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    Germany to take steps to integrate Turkish community

    HotNewsTurkey Staff
    27 Ekim 2008 - 11:47Son Güncelleme : 27 Ekim 2008 - 12:54

    Placing immigrant integration into society at the center of state policy after years of denial and neglect, the German government is finally dedicating time, money and energy for progress on this still unresolved matter, the Turkish Daily News (TDN) wrote on Monday.

    The diagnosis of the "disease" by the coalition government led by Germany’s first female chancellor, Angela Merkel, a Christian Democrat elected in 2005, is seen by Turkey as a significant turning point after years of implementing a so-called denial policy. 

    The German government has long ignored the parallel societies arising from differing social, cultural and religious traditions of the Turkish immigrants that began arriving in the country in the 1960s under the guest worker scheme.

    Turkey may also be to blame for failing to develop strategies to help its citizens integrate into German society, considering them sources of capital flow back to the country.

    Mostly from the country’s underdeveloped eastern provinces, Turkey’s guest workers had been expected to return home, however governments failed to better conditions in the region they left giving immigrants little reason to return.

    The Turkish immigrant community, which numbers about 2.5 million, faced an apparent lack of interest both from Turkey and Germany.
     
    HIGHLIGHTING RELIGIOUS IDENTITY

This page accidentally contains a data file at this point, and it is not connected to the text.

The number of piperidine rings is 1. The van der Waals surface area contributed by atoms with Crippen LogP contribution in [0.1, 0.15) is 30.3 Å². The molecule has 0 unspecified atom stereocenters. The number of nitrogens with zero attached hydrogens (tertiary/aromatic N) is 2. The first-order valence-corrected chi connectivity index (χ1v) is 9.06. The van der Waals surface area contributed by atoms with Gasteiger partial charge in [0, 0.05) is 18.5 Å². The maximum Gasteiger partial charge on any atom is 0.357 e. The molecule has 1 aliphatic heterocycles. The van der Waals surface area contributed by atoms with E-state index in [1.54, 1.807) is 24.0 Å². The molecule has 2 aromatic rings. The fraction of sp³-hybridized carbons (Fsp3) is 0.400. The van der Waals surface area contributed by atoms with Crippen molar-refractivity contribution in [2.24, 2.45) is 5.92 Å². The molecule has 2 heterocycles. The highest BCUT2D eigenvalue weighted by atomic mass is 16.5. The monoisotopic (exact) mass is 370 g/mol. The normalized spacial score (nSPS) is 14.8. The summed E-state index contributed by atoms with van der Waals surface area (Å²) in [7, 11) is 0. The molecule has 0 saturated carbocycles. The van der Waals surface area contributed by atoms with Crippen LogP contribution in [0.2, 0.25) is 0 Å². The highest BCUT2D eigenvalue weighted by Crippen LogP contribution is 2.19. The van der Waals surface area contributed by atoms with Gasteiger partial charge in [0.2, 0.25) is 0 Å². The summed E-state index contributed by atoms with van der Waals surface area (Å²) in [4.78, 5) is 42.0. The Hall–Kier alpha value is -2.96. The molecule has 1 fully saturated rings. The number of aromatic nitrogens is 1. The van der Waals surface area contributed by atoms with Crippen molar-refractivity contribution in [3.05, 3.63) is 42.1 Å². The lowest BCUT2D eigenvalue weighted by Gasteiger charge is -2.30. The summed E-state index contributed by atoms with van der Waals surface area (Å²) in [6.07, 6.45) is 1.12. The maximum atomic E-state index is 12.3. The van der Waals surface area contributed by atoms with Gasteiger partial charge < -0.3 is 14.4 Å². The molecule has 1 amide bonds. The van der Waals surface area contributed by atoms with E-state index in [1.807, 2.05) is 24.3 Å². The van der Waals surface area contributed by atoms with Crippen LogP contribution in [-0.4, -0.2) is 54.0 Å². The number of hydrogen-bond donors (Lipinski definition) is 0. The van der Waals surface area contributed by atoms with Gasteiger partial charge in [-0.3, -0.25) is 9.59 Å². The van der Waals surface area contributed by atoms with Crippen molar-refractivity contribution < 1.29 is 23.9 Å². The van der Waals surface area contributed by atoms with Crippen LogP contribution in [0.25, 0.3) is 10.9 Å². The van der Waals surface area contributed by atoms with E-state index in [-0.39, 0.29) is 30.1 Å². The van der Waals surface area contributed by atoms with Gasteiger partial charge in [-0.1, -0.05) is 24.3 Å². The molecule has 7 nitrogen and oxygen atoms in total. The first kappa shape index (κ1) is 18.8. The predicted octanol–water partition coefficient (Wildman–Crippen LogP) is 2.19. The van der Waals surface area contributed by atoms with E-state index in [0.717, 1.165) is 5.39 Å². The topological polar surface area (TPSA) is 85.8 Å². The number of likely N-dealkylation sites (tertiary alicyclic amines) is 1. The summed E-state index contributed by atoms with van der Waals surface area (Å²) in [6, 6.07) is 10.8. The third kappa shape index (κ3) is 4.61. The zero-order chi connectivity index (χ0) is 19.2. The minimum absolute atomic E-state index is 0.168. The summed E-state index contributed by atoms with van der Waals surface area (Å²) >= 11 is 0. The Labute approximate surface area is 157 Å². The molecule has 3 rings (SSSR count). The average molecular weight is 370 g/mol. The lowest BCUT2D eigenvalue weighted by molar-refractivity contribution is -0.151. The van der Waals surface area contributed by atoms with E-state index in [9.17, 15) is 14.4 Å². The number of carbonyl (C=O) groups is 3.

The current German government accepts Turkish immigrants as permanent residents and is seeking ways to deal with the issues they face.  

    Until recently the integration problem was evaluated within the concept of modernization, as a large majority of the first wave of Turkish immigrants were unqualified workers from low-income family groups. The integration of Turkish immigrants today is mostly associated with religious identity and Turks in Germany are often described as members of the Muslim community.

    Emphasis on religious identity has become an issue across Europe with the rise of Islamophobia in the wake of the Sept. 11 terrorist attacks. Claims of a tendency among the Turkish community in Germany to shift into radical organizations have also risen.

    "9/11 is partly responsible for this misunderstanding in the West that confines the identity to a single element – religion," Cem Ozdemir, German politician of Turkish descent from the Green Party, was quoted by the TDN as saying.

    "Islam is seen as the most different religion, a perception that sparks fears because the majority of the Turks in Germany are Muslims," he said.

    Ozdemir has also been subjected to similar treatment because of his ethnic origins.

    "A couple of years ago when the U.S. secretary of state came to Germany I was invited as a politician to attend a meeting in her honor. Later I was invited for the second time for a similar event and was listed as the ‘Muslim leader' in the invitation. While thinking whether or not to attend, I was curious to see the other Muslim leaders and finally decided to join the meeting. Those who were sitting next to me were my deputy friends of Turkish origin as well as the leaders of Turkish organizations in Germany. I asked them since when they were Muslim leaders and in return they asked me the same question. All of us were there out of curiosity."

    Many elements shape an identity and religion is only one of them, says Ozdemir.

    "A German is free to say he's a Bayer Munich fan, a heterosexual, a Bavarian, a Catholic or a Protestant … But Turks are equated only with religion. This very wrong approach is quite common in the West," he said.

    Photo: AFP

     

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